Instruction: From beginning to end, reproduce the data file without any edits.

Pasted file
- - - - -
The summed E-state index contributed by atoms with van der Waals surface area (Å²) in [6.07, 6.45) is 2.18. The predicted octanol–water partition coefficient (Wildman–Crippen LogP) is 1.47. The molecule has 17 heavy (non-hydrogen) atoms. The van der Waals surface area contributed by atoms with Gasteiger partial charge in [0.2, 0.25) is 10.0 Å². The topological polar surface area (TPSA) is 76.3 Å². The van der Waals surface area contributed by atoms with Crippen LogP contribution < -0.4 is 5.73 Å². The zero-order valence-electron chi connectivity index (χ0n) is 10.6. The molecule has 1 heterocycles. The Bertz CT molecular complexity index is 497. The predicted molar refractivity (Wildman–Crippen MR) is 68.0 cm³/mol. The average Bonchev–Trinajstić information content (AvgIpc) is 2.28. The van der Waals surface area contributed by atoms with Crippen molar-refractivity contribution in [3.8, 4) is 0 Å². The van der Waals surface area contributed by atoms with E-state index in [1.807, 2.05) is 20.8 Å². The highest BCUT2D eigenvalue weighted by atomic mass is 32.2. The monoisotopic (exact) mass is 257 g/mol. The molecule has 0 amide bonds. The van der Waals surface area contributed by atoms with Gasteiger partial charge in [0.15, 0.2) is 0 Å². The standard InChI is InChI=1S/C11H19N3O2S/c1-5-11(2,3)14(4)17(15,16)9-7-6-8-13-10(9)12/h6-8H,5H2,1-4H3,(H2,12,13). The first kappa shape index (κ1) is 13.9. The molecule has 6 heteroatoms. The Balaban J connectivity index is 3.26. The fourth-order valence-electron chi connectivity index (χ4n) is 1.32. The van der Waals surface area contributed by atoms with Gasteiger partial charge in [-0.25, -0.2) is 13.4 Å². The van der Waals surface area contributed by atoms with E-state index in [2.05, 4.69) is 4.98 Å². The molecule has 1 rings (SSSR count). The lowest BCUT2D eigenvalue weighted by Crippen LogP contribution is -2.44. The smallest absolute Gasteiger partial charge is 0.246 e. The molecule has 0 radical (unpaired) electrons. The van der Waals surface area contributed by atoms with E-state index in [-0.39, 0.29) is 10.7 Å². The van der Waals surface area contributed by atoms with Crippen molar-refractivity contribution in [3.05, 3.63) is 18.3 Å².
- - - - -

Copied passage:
The summed E-state index contributed by atoms with van der Waals surface area (Å²) in [6.07, 6.45) is 2.18. The predicted octanol–water partition coefficient (Wildman–Crippen LogP) is 1.47. The molecule has 17 heavy (non-hydrogen) atoms. The van der Waals surface area contributed by atoms with Gasteiger partial charge in [0.2, 0.25) is 10.0 Å². The topological polar surface area (TPSA) is 76.3 Å². The van der Waals surface area contributed by atoms with Crippen LogP contribution < -0.4 is 5.73 Å². The zero-order valence-electron chi connectivity index (χ0n) is 10.6. The molecule has 1 heterocycles. The Bertz CT molecular complexity index is 497. The predicted molar refractivity (Wildman–Crippen MR) is 68.0 cm³/mol. The average Bonchev–Trinajstić information content (AvgIpc) is 2.28. The van der Waals surface area contributed by atoms with Crippen molar-refractivity contribution in [3.8, 4) is 0 Å². The van der Waals surface area contributed by atoms with E-state index in [1.807, 2.05) is 20.8 Å². The highest BCUT2D eigenvalue weighted by atomic mass is 32.2. The monoisotopic (exact) mass is 257 g/mol. The molecule has 0 amide bonds. The van der Waals surface area contributed by atoms with Gasteiger partial charge in [0.15, 0.2) is 0 Å². The standard InChI is InChI=1S/C11H19N3O2S/c1-5-11(2,3)14(4)17(15,16)9-7-6-8-13-10(9)12/h6-8H,5H2,1-4H3,(H2,12,13). The first kappa shape index (κ1) is 13.9. The molecule has 6 heteroatoms. The Balaban J connectivity index is 3.26. The fourth-order valence-electron chi connectivity index (χ4n) is 1.32. The van der Waals surface area contributed by atoms with Gasteiger partial charge in [-0.25, -0.2) is 13.4 Å². The van der Waals surface area contributed by atoms with E-state index in [2.05, 4.69) is 4.98 Å². The molecule has 1 rings (SSSR count). The lowest BCUT2D eigenvalue weighted by Crippen LogP contribution is -2.44. The smallest absolute Gasteiger partial charge is 0.246 e. The molecule has 0 radical (unpaired) electrons. The van der Waals surface area contributed by atoms with E-state index in [-0.39, 0.29) is 10.7 Å². The van der Waals surface area contributed by atoms with Crippen molar-refractivity contribution in [3.05, 3.63) is 18.3 Å².